JUNIOR EDITION: New Books for Younger Readers will search recent releases to discover the best kids' fiction out there. Given that the line between what makes a novel perfect for a teenager and just as compelling for an adult is anyone’s guess, Celia will sometimes review an “adult” novel that crosses that divide, as well as books for everyone from pre-schoolers to high-schoolers. We hope Celia's terrific choices help get kids reading, and help create the next generation of readers and writers!
Dinner with the Highbrows
By Kimberley Willis Holt; illustrated by Kyrsten Brooker
Published by Henry Holt and Company/Christy Ottaviano Books
Teaching young children good manners is one of the greatest trials that comes with parenthood. Unless you’re Emily Post or a prison warden, why not make this as much fun as Kimberly Willis Holt and Kyrsten Brooker’s Dinner With the Highbrows — it’s a sure-fire means of inducing giggles, and illustrating why polite conduct may not always be enjoyable but has its own winning ways.
Young Bernard Worrywort is sent off to his first dinner away from home alone with strict instructions from his mother. The invitation comes, after all, from the rich and fancy family of Bernard’s friend Gilbert Highbrow. In this status-enhancing setting Bernard must pay particular attention to “tell Mrs.Highbrow how lovely the table is set… Place the napkin in your lap… And bow you head when they say the blessing… Don’t talk with food in your mouth. And for goodness sake don’t sing.”
Kyrsten Brooker’s high-jinx illustrations underscore how justified Bernard’s mother was to worry. But not about Bernard. The Highbrows are a rambunctious lot, and dinner is at their favorite haunt, Antonio’s Italian Restaurant. With more than the ordinary number of opportunities for wild and crazy behavior, it assuredly starts with the blessing, namely “Good grub. Good meat. Good gosh, let’s eat.” True to his word, though, Bernard is able to show the Highbrows something about helping and kindness. Don’t expect a neat ending, though. The messiest, most sugar-heightened shenanigans are yet to come.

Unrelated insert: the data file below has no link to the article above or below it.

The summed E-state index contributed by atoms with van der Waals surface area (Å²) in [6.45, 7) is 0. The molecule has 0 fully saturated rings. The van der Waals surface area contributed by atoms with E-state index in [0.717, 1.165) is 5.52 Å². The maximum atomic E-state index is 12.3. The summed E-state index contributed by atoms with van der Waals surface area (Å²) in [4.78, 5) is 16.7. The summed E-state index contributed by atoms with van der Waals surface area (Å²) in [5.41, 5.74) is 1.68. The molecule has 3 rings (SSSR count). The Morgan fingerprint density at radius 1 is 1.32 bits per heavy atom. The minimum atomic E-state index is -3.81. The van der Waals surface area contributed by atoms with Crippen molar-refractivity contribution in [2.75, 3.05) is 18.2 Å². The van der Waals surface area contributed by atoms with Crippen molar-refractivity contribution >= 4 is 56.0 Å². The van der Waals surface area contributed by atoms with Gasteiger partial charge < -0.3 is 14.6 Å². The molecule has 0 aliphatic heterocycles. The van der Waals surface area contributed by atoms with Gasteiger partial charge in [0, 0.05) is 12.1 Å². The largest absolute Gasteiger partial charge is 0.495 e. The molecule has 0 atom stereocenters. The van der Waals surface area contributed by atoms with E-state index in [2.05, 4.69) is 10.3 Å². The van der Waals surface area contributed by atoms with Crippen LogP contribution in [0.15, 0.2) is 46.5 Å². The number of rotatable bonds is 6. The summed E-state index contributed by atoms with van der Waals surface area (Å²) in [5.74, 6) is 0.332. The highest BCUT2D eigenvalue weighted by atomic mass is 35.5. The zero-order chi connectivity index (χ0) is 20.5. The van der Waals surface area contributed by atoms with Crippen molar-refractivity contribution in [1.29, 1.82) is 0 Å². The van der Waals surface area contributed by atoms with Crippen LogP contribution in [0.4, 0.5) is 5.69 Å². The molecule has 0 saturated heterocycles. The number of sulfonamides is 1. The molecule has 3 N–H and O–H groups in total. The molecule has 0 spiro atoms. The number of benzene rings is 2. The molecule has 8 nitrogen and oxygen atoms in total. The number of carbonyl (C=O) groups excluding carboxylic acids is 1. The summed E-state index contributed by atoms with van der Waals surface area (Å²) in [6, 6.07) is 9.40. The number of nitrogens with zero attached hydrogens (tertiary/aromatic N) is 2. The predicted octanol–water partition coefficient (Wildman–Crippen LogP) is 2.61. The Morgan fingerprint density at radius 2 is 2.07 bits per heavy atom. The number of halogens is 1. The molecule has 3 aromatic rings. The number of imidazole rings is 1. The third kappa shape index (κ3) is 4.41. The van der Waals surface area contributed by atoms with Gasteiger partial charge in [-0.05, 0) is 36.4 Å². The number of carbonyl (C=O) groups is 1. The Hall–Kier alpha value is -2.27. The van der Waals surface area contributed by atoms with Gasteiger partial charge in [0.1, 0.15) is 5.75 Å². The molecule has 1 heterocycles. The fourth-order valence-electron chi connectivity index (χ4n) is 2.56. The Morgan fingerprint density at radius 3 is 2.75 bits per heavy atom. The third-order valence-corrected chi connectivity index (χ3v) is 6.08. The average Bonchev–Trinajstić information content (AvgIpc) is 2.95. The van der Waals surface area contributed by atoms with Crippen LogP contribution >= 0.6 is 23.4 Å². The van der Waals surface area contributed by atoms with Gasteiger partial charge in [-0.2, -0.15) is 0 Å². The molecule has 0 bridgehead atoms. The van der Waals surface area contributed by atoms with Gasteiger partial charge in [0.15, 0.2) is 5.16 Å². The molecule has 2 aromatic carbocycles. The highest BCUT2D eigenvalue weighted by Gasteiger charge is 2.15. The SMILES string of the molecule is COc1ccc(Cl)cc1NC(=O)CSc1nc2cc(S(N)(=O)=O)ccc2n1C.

The Carver Chronicles: Dog Days
By Karen English; illustrated by Laura Freeman
Published by Clarion Books
Somewhere George Washington Carver is smiling.
The prolific American scientist, botanist, educator, inventor and African-American icon has had lots of schools named after him. But that still doesn’t put Gavin any more at ease. He’s the new kid in the fourth grade at Carver Elementary, not just a place but also a collection of energy-to-burn youngsters that Karen English and illustrator Laura Freeman evoke with pencil-sharp understanding and humor. Gavin is tight with his mom and dad, which is well known to help calm first-day jitters. He’s secure in his skills at skateboarding, soccer and video-games.
New schools also hold out the promise of new friendships, and Gavin jumps at the chance of buddy bonding with Richard, an adventuresome classmate. The problem is, Richard has an older brother as well, who hangs around with a posse of boys who not only have Gavin beat age-wise but include the school bully. Who is really weak, and who truly strong? Those are the kind of questions that can’t find answers until a particular setback has been overcome. For Gavin, the setback is Getting In Trouble.
English neatly crayons in the thin line between good and bad, funny and mean, just and unjust. Through no fault of his own—okay, maybe a little—Gavin must suffer his parents’ disappointment and their choice of punishment. As is true generally in life, embarrassment can dole out just the right amount of penance, and Gavin’s arrives in the shape of an ankle-biter-high yapper with “grotesque orange fur that looks prickly enough to hurt someone:” his Great-aunt Myrtle’s Pomeranian, Carlotta. How nice—and cruel—would it be for Gavin to be Carlotta’s walker for a week? Especially since, when out for her constitutionals, she’s in full regalia of big pink head bow and matching collar. These do not prevent her from attacking a wig store, and much larger dogs.
Gavin’s only relief is writing in his journal. But he can also take a certain measure of pride in surviving his ordeal thanks to his newfound acquaintanceship with dog psychology and some impressive smarts. English has a gentle but effective take on how doggedness has its rewards, and breeds understanding. Outcomes like that are worth a hundred Pomeranians.2 .